visit to Beijing in July, has continued since. Rather, the
explanation seems to lie in the administration's sympathy for Taiwan,
its dour assessment of Chinese intentions and the prospect, in its
view, of heightened instability in the Taiwan Strait. There is more
than just talk going on: the administration is pursuing broad
coordination with Taiwan's military to enable cooperation in a
possible war with China, that coordination being an objective of many
Republican defense and foreign policy specialists and members of
Congress since 1996.

This is a well-intended but misguided effort. Such cooperation will
not make Taiwan more secure, the United States more effective
militarily or the deterrence of war more assured. Should the Bush
Administration nevertheless continue this policy, it will eventually
elicit mainland opposition because it threatens to reverse the
essence of the post-1979 U.S.-China strategic understanding on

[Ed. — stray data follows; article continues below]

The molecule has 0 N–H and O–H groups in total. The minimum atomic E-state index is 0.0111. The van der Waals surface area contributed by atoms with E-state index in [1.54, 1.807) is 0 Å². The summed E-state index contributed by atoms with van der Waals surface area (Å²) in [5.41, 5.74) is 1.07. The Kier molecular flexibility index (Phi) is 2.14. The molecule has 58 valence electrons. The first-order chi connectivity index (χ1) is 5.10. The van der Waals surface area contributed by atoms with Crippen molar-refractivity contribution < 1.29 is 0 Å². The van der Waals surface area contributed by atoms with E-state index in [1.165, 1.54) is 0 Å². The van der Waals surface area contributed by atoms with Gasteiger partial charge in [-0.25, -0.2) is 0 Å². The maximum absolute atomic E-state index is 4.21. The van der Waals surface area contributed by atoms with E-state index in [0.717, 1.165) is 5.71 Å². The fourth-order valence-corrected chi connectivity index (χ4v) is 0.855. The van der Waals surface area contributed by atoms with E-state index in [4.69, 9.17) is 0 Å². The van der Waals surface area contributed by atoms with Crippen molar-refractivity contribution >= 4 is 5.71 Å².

Taiwan. It is worth emphasizing the core of that understanding from
the Chinese point of view, to which many American analysts have
somehow become oblivious.

From the days of the Korean War until 1979, Taiwan loomed in
Beijing's eyes as a kind of American "Cuba." In other words, Beijing
believed that the U.S. presence on Taiwan enabled the United States
to threaten China's borders directly, just as the United States
believed that the Soviet presence in Cuba threatened U.S. security
from the early 1960s to the end of the Cold War. Indeed, in 1954
Washington and Taipei signed the U.S.-Republic of China Mutual